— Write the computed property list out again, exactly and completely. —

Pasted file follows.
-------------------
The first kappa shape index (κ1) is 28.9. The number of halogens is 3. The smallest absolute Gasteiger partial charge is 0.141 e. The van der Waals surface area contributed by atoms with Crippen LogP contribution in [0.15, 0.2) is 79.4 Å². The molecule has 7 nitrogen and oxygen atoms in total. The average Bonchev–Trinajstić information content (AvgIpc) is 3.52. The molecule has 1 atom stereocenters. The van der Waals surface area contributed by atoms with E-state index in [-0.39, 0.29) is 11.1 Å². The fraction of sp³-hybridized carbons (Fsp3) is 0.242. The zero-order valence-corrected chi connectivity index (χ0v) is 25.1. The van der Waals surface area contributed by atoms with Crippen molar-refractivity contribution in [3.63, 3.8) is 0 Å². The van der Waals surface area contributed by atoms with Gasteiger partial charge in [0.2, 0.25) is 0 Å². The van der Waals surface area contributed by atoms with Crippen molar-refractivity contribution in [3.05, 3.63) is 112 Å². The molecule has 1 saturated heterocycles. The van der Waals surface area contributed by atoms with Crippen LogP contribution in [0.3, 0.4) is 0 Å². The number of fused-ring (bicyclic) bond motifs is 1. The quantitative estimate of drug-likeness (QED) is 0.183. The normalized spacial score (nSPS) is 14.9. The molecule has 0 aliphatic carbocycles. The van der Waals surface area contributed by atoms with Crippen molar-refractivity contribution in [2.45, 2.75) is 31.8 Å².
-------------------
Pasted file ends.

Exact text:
The first kappa shape index (κ1) is 28.9. The number of halogens is 3. The smallest absolute Gasteiger partial charge is 0.141 e. The van der Waals surface area contributed by atoms with Crippen LogP contribution in [0.15, 0.2) is 79.4 Å². The molecule has 7 nitrogen and oxygen atoms in total. The average Bonchev–Trinajstić information content (AvgIpc) is 3.52. The molecule has 1 atom stereocenters. The van der Waals surface area contributed by atoms with E-state index in [-0.39, 0.29) is 11.1 Å². The fraction of sp³-hybridized carbons (Fsp3) is 0.242. The zero-order valence-corrected chi connectivity index (χ0v) is 25.1. The van der Waals surface area contributed by atoms with Crippen molar-refractivity contribution in [3.63, 3.8) is 0 Å². The van der Waals surface area contributed by atoms with Gasteiger partial charge in [0.2, 0.25) is 0 Å². The van der Waals surface area contributed by atoms with Crippen molar-refractivity contribution in [3.05, 3.63) is 112 Å². The molecule has 1 saturated heterocycles. The van der Waals surface area contributed by atoms with Crippen LogP contribution in [0.3, 0.4) is 0 Å². The number of fused-ring (bicyclic) bond motifs is 1. The quantitative estimate of drug-likeness (QED) is 0.183. The normalized spacial score (nSPS) is 14.9. The molecule has 0 aliphatic carbocycles. The van der Waals surface area contributed by atoms with Crippen molar-refractivity contribution in [2.45, 2.75) is 31.8 Å².